Otherwise, use a square-end spade to cut away sod. You may need to remove the strings temporarily for this step. First, measure down to ground level from the high end of a slope line. Mark the total distance on the story pole, measuring from one end. Remove soil from the site with a spade. Use the story pole to make sure the bottom of the site is consistent the same distance from the slope line at all points as you dig. Check points at the center of the site using a straightedge and a level placed on top of the soil.

Pour a 5"-thick layer of compactable gravel in the project site, and tamp until the gravel is even and compressed to 4" in depth. Note: The sub-base should extend at least 6" beyond the project outline. Starting with the longest form board, position the boards so the inside edges are directly below the strings. Set a level so it spans the staked side of the form and the opposite form board, and use the level as a guide as you stake the second form board so it is level with the first.

Trim one end of each stake to a sharp point. Drive the stakes at 3-ft. Use the earth as a form when building flexible sheet stock attached at the inside corners of a footings for poured concrete building projects. Use form frame. Use bolt cutters to cut wire mesh. Overlap joints in rebar by at least 12", and then bind the ends together with heavy-gauge wire. Overlap seams in wire mesh reinforcement by 12".

Leave at least 1" of clearance between the forms and the edges or ends of metal reinforcement. Use bolsters or small chunks of concrete to raise remesh reinforcement off the sub-base, but make sure it is at least 2" below the tops of the forms. Some take the always-overbuild approach and set every post in concrete that extends a foot past the frost line.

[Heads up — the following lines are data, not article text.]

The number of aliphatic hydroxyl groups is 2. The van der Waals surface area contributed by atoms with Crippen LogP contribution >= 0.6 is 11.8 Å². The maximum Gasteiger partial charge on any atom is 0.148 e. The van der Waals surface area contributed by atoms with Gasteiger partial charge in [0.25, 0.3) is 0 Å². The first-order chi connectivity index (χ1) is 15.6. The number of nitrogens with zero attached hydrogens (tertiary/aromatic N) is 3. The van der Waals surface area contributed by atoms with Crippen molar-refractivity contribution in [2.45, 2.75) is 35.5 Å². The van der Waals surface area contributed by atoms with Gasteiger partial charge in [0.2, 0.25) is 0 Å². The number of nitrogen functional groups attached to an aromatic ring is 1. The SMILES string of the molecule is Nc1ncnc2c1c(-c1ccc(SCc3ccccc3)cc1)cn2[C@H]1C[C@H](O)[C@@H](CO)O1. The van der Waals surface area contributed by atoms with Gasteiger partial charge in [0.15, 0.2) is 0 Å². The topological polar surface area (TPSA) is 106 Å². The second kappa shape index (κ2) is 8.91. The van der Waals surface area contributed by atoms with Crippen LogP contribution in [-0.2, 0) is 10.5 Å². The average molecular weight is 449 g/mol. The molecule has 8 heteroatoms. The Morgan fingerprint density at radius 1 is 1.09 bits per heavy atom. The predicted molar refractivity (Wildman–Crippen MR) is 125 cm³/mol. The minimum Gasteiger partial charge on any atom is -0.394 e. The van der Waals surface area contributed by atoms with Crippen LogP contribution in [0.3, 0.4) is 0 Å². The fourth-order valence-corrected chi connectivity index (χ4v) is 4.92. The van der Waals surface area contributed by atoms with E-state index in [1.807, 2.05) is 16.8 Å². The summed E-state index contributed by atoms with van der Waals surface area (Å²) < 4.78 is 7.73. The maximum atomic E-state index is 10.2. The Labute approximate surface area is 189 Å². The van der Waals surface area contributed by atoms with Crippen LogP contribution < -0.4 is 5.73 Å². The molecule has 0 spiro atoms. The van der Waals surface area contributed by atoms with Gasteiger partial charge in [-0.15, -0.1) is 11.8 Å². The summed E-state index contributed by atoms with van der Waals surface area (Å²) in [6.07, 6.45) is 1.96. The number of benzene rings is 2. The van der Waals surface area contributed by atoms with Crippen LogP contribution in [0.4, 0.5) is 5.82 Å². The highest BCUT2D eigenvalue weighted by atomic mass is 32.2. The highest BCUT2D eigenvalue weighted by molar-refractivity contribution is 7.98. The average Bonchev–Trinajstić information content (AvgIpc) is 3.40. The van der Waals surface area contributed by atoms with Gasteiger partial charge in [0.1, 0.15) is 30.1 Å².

Others prefer the adjustability and improved drainage you get when setting posts in packed sand or gravel. The posts may be set all at once, prior to installing the stringers and siding; or, they may be set one-at-a-time in a build-as-you-go approach.

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Ultimately, the decision of whether to set posts in concrete comes down to weight of the panels, as well as where they fall in the fence layout. At the very least, gate posts and corner posts should be set into concrete. Then, you can lay the fence section or sections in place and mark post locations exactly where the posts will hit. Level and brace the structure and fill in the concrete.